The Orange Skunk Clownfish, also known as the Skunk-striped Anemonefish, is pale orange with one white stripe behind the head that runs down the entire length of the back. Unlike A. perideraion, the Orange Skunk Clownfish and the similar Amphiprion akallopisos species has no vertical white headband present; has a somewhat bold white stripe that runs from the snout upwards between the eyes, continuing along both sides of the dorsal fin, ending at the upper part of the tail fin.
The Orange Skunk Clownfish are very hardy and durable fish making them a perfect addition for the novice or seasoned aquarist. If introduced to the aquarium at the same time, many varieties of tank raised clowns can be maintained together in the aquarium.
The Orange Skunk Clownfish are semi-aggressive towards conspecifics and may be intimidated by boisterous tank mates. They form shoals in the home aquarium with the two dominant fish becoming a pair. The largest Clown is typically the terminal female, the next largest the male, and the others remain juveniles.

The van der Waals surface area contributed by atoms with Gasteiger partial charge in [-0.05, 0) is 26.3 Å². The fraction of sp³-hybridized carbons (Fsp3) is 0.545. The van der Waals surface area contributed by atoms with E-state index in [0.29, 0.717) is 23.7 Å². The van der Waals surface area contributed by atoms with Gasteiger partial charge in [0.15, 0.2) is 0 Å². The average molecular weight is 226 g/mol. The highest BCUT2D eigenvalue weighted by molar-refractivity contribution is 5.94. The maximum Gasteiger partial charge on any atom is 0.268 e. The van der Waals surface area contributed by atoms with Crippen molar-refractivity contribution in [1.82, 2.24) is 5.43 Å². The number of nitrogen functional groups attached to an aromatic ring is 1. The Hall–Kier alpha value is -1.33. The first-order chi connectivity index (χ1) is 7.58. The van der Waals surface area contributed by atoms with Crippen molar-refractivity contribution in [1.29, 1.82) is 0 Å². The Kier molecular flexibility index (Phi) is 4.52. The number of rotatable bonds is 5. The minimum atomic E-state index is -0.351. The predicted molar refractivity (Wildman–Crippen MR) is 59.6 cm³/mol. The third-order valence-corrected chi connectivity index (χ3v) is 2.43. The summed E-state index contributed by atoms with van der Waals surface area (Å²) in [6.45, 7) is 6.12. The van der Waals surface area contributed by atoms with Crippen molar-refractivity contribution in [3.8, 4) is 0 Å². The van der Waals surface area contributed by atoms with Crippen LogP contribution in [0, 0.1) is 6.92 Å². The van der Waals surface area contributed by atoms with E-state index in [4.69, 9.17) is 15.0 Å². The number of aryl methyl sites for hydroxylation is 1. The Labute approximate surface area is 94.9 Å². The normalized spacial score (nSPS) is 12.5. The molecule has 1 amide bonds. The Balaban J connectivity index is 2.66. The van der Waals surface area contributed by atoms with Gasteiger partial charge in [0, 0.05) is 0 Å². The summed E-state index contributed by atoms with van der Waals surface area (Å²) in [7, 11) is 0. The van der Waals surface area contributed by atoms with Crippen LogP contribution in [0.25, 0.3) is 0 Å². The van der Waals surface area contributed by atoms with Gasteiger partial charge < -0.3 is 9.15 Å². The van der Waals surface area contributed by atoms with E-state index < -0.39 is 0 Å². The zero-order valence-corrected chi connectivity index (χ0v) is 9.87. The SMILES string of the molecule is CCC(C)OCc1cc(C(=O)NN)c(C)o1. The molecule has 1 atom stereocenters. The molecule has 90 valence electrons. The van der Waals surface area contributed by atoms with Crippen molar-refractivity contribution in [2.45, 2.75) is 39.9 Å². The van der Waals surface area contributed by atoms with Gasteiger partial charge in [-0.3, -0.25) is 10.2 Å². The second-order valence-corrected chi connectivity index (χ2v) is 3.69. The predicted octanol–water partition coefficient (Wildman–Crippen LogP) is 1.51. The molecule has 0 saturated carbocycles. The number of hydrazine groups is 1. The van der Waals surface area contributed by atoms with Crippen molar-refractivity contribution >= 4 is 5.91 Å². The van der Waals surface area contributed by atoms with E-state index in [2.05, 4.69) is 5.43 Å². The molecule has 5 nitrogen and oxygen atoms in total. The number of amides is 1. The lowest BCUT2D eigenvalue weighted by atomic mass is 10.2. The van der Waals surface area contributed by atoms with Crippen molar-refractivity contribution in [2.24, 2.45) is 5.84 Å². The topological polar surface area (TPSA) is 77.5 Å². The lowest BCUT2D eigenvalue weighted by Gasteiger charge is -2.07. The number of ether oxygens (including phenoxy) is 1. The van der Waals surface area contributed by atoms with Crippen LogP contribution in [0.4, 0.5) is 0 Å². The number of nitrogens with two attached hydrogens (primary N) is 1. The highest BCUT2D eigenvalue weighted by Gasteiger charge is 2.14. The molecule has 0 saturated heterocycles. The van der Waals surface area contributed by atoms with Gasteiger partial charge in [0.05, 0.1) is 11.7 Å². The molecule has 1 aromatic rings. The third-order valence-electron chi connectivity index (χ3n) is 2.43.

The Orange Skunk Clownfish does well if kept in pairs with a host anemone. Large females can be rather aggressive towards closely related, as well as similar species. These fishes are unusuall for wild as specimens are found to be prone to Brooklynellosis, or what is referred to as Clownfish Disease.
Habit: Orange Skunk Clown Fish live in Western Pacific Ocean and it includes Indo-pacific region and USA.
Maximum Size: The Orange Skunk Clownfish grows upto 12 cm
Breeding: The Orange Skunk Clownfish can breed in an aquarium with or without an anemone host.
A 75 Litre or larger aquarium with many hiding places is desirable. An anemone host such as Stichodactyla mertensii or Heteractis crispa is preferred, but not required as these fishes may adapt to other anemones nearby. These are well suited for reef tank aquariums but plenty of shelter to be provided.
Feeding and Diet: The Orange Skunk Clownfish are omnivorous and diet should consist of a variety of meaty food items such as chopped shrimp and frozen herbivore preparations.